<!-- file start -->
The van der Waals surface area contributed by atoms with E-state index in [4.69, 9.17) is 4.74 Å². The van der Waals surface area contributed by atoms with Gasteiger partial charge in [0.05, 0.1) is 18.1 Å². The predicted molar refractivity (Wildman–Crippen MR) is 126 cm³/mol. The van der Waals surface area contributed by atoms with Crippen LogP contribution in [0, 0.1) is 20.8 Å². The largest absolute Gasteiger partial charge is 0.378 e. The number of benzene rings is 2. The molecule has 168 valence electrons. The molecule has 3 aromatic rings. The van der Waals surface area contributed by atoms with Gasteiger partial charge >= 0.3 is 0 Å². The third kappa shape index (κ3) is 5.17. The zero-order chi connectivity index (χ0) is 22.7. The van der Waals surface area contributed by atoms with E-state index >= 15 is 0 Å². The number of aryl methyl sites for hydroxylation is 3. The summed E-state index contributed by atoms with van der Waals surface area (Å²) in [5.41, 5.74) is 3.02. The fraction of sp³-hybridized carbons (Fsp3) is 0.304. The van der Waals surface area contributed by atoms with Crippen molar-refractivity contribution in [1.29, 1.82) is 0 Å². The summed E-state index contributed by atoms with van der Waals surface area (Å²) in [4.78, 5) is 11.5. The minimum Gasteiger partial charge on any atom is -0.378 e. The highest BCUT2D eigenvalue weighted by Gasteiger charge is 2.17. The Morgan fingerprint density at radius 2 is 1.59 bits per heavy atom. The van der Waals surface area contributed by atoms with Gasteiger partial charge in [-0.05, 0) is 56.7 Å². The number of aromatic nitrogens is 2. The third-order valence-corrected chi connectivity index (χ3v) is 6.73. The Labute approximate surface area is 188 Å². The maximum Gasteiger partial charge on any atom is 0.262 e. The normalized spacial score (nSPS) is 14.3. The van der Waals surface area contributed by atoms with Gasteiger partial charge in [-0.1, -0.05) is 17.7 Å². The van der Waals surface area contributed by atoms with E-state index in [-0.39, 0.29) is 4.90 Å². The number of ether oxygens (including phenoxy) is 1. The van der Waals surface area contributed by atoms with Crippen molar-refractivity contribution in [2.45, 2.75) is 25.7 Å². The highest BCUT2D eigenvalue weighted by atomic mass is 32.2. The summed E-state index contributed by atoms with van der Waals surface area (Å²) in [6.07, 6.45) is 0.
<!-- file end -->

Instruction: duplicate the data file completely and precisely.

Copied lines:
The van der Waals surface area contributed by atoms with E-state index in [4.69, 9.17) is 4.74 Å². The van der Waals surface area contributed by atoms with Gasteiger partial charge in [0.05, 0.1) is 18.1 Å². The predicted molar refractivity (Wildman–Crippen MR) is 126 cm³/mol. The van der Waals surface area contributed by atoms with Crippen LogP contribution in [0, 0.1) is 20.8 Å². The largest absolute Gasteiger partial charge is 0.378 e. The number of benzene rings is 2. The molecule has 168 valence electrons. The molecule has 3 aromatic rings. The van der Waals surface area contributed by atoms with Gasteiger partial charge >= 0.3 is 0 Å². The third kappa shape index (κ3) is 5.17. The zero-order chi connectivity index (χ0) is 22.7. The van der Waals surface area contributed by atoms with E-state index >= 15 is 0 Å². The number of aryl methyl sites for hydroxylation is 3. The summed E-state index contributed by atoms with van der Waals surface area (Å²) in [5.41, 5.74) is 3.02. The fraction of sp³-hybridized carbons (Fsp3) is 0.304. The van der Waals surface area contributed by atoms with Crippen molar-refractivity contribution in [1.29, 1.82) is 0 Å². The summed E-state index contributed by atoms with van der Waals surface area (Å²) in [4.78, 5) is 11.5. The minimum Gasteiger partial charge on any atom is -0.378 e. The highest BCUT2D eigenvalue weighted by Gasteiger charge is 2.17. The Morgan fingerprint density at radius 2 is 1.59 bits per heavy atom. The van der Waals surface area contributed by atoms with Gasteiger partial charge in [-0.05, 0) is 56.7 Å². The number of aromatic nitrogens is 2. The third-order valence-corrected chi connectivity index (χ3v) is 6.73. The Labute approximate surface area is 188 Å². The maximum Gasteiger partial charge on any atom is 0.262 e. The normalized spacial score (nSPS) is 14.3. The van der Waals surface area contributed by atoms with Gasteiger partial charge in [-0.1, -0.05) is 17.7 Å². The van der Waals surface area contributed by atoms with E-state index in [-0.39, 0.29) is 4.90 Å². The number of ether oxygens (including phenoxy) is 1. The van der Waals surface area contributed by atoms with Crippen molar-refractivity contribution in [2.45, 2.75) is 25.7 Å². The highest BCUT2D eigenvalue weighted by atomic mass is 32.2. The summed E-state index contributed by atoms with van der Waals surface area (Å²) in [6.07, 6.45) is 0.